1 cucumber - peeled, seeded and chopped
1 tablespoon chopped fresh parsley
1/8 cup chopped red onion
1/2 cup chopped yellow bell pepper
1/4 teaspoon crushed red pepper flakes
1/2 teaspoon ground cumin
1/8 teaspoon chili powder
2 tablespoons olive oil
4 skinless, boneless chicken breasts

1. In a medium bowl, prepare the relish by mixing together the cucumber, parsley, chopped onion, bell pepper, and red pepper flakes. Set aside.

2. In a small bowl, mix the cumin and chili powder with the olive oil. Rub the mixture onto the chicken, and place in a shallow dish. Marinate in the refrigerator at least 1 hour.

3. Prepare the grill for medium heat.

4. Lightly oil the grill grate. Grill chicken 8 minutes per side, or until juices run clear. Serve with cucumber relish.

Prep: 15 mins / Cook: 15 mins / Ready: 1 hr 30 mins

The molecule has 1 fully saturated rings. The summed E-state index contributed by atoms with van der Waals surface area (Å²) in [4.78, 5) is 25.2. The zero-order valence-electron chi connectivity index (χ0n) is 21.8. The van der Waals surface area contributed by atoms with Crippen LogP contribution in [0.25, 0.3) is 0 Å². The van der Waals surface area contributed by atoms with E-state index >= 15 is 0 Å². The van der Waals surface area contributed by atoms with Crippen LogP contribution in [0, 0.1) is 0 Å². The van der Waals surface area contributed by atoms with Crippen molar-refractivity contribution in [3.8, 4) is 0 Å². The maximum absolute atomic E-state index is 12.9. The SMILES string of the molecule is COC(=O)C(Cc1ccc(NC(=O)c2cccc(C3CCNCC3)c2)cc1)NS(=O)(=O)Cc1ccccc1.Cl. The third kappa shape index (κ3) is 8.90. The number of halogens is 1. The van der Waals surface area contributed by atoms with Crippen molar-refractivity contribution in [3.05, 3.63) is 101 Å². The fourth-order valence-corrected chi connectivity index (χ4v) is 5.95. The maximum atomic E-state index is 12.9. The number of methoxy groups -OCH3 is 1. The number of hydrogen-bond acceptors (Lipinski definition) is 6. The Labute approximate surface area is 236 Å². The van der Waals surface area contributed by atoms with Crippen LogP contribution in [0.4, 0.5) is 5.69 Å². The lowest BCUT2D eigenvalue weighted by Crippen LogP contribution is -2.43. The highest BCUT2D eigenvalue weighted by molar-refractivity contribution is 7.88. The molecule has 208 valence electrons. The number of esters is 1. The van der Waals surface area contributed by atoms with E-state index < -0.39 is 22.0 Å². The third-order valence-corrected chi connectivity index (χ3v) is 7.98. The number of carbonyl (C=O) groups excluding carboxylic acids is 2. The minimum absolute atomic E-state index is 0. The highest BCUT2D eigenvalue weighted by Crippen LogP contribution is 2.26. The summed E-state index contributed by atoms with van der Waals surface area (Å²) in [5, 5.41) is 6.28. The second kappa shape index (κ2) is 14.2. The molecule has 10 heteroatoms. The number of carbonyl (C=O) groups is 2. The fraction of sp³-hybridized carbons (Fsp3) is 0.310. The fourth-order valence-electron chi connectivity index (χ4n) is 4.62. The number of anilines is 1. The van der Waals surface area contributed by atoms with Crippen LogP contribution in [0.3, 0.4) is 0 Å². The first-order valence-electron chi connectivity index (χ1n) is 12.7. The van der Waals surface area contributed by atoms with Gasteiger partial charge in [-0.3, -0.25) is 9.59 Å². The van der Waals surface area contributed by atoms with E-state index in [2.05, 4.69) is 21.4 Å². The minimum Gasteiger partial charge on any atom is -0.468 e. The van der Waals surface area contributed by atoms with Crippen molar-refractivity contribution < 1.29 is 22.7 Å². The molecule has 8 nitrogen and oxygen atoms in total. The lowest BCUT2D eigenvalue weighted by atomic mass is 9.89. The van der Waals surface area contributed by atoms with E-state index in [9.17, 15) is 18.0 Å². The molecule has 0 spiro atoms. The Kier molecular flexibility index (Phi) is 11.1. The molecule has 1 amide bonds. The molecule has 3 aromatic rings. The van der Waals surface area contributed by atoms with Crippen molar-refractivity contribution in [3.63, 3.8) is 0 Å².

Amount Per Serving - Calories: 205 / Total Fat: 9.8g / Cholesterol: 67mg / Sodium: 62mg / Total Carbs: 3.2g / Dietary Fiber: 0.7g / Protein: 25.2g

Recipe from:

Wednesday, October 19, 2011

Protecting Your Heart

No muscle in your body works harder than you heart. That's why you should always strive to take good care of it!

But - What's the best way to do that?

Well, I'm sure you've already had it pounded into your head that working out and eating right are the first two major steps to protecting your 'ticker,' but here's something you probably haven't heard:

A simple essential mineral can practically "bulletproof" your heart against disaster (and disease).

I'm talking about magnesium. So what exactly can this commonly overlooked mineral do for you?

A study in the American Heart Journal found that magnesium is incredibly effective at slashing the risk of sudden cardiac death.